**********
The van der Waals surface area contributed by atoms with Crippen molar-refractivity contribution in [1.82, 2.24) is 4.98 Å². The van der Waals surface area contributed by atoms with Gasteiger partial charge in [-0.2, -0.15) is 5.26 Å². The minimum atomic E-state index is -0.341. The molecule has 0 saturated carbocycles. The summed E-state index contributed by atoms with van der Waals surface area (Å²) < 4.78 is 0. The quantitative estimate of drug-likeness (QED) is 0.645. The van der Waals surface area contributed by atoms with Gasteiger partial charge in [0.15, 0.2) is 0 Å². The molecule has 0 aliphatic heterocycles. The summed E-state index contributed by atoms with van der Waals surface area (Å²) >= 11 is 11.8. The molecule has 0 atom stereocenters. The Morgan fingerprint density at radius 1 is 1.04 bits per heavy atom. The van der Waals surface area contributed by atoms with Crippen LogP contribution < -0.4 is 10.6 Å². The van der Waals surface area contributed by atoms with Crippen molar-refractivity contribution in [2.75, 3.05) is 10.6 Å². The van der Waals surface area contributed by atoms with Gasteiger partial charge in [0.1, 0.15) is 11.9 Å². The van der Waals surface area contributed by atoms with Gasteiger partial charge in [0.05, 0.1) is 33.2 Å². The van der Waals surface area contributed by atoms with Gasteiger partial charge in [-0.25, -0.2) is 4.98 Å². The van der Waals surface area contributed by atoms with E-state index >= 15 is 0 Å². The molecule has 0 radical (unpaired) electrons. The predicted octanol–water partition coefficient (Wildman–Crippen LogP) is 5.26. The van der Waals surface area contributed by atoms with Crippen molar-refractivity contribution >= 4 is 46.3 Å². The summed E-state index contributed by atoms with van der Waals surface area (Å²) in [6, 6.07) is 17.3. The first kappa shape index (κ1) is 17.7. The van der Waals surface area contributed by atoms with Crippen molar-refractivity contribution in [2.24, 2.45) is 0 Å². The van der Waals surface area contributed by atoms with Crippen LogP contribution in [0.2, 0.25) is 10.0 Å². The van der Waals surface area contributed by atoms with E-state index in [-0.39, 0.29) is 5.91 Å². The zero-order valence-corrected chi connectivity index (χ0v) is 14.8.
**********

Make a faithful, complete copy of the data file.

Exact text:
The van der Waals surface area contributed by atoms with Crippen molar-refractivity contribution in [1.82, 2.24) is 4.98 Å². The van der Waals surface area contributed by atoms with Gasteiger partial charge in [-0.2, -0.15) is 5.26 Å². The minimum atomic E-state index is -0.341. The molecule has 0 saturated carbocycles. The summed E-state index contributed by atoms with van der Waals surface area (Å²) < 4.78 is 0. The quantitative estimate of drug-likeness (QED) is 0.645. The van der Waals surface area contributed by atoms with Gasteiger partial charge in [0.15, 0.2) is 0 Å². The molecule has 0 aliphatic heterocycles. The summed E-state index contributed by atoms with van der Waals surface area (Å²) >= 11 is 11.8. The molecule has 0 atom stereocenters. The Morgan fingerprint density at radius 1 is 1.04 bits per heavy atom. The van der Waals surface area contributed by atoms with Crippen LogP contribution < -0.4 is 10.6 Å². The van der Waals surface area contributed by atoms with Crippen molar-refractivity contribution in [2.75, 3.05) is 10.6 Å². The van der Waals surface area contributed by atoms with Gasteiger partial charge in [0.1, 0.15) is 11.9 Å². The van der Waals surface area contributed by atoms with Gasteiger partial charge in [0.05, 0.1) is 33.2 Å². The van der Waals surface area contributed by atoms with Gasteiger partial charge in [-0.25, -0.2) is 4.98 Å². The van der Waals surface area contributed by atoms with E-state index >= 15 is 0 Å². The molecule has 0 radical (unpaired) electrons. The predicted octanol–water partition coefficient (Wildman–Crippen LogP) is 5.26. The van der Waals surface area contributed by atoms with Crippen molar-refractivity contribution >= 4 is 46.3 Å². The summed E-state index contributed by atoms with van der Waals surface area (Å²) in [6, 6.07) is 17.3. The first kappa shape index (κ1) is 17.7. The van der Waals surface area contributed by atoms with Crippen molar-refractivity contribution in [2.24, 2.45) is 0 Å². The van der Waals surface area contributed by atoms with Crippen LogP contribution in [0.2, 0.25) is 10.0 Å². The van der Waals surface area contributed by atoms with E-state index in [-0.39, 0.29) is 5.91 Å². The zero-order valence-corrected chi connectivity index (χ0v) is 14.8.